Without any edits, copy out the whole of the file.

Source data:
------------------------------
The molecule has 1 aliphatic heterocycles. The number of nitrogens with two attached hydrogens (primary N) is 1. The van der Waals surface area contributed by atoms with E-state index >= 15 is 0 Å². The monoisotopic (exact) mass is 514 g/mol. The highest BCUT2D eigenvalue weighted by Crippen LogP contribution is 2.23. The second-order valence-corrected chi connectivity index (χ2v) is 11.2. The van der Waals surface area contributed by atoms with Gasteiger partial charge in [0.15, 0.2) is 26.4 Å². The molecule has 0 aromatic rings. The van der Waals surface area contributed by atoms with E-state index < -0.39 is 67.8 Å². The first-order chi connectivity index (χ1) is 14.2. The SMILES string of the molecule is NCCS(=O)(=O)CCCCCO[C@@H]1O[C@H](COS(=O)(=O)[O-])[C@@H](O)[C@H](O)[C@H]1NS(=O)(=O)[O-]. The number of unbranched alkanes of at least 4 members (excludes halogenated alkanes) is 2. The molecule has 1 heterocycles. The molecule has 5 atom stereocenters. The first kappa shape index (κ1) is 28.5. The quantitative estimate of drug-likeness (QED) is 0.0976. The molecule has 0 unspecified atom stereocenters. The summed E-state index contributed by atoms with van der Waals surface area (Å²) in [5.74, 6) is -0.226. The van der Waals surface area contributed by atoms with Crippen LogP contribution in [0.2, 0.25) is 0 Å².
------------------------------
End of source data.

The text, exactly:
The molecule has 1 aliphatic heterocycles. The number of nitrogens with two attached hydrogens (primary N) is 1. The van der Waals surface area contributed by atoms with E-state index >= 15 is 0 Å². The monoisotopic (exact) mass is 514 g/mol. The highest BCUT2D eigenvalue weighted by Crippen LogP contribution is 2.23. The second-order valence-corrected chi connectivity index (χ2v) is 11.2. The van der Waals surface area contributed by atoms with Gasteiger partial charge in [0.15, 0.2) is 26.4 Å². The molecule has 0 aromatic rings. The van der Waals surface area contributed by atoms with E-state index < -0.39 is 67.8 Å². The first-order chi connectivity index (χ1) is 14.2. The SMILES string of the molecule is NCCS(=O)(=O)CCCCCO[C@@H]1O[C@H](COS(=O)(=O)[O-])[C@@H](O)[C@H](O)[C@H]1NS(=O)(=O)[O-]. The number of unbranched alkanes of at least 4 members (excludes halogenated alkanes) is 2. The molecule has 1 heterocycles. The molecule has 5 atom stereocenters. The first kappa shape index (κ1) is 28.5. The quantitative estimate of drug-likeness (QED) is 0.0976. The molecule has 0 unspecified atom stereocenters. The summed E-state index contributed by atoms with van der Waals surface area (Å²) in [5.74, 6) is -0.226. The van der Waals surface area contributed by atoms with Crippen LogP contribution in [0.2, 0.25) is 0 Å².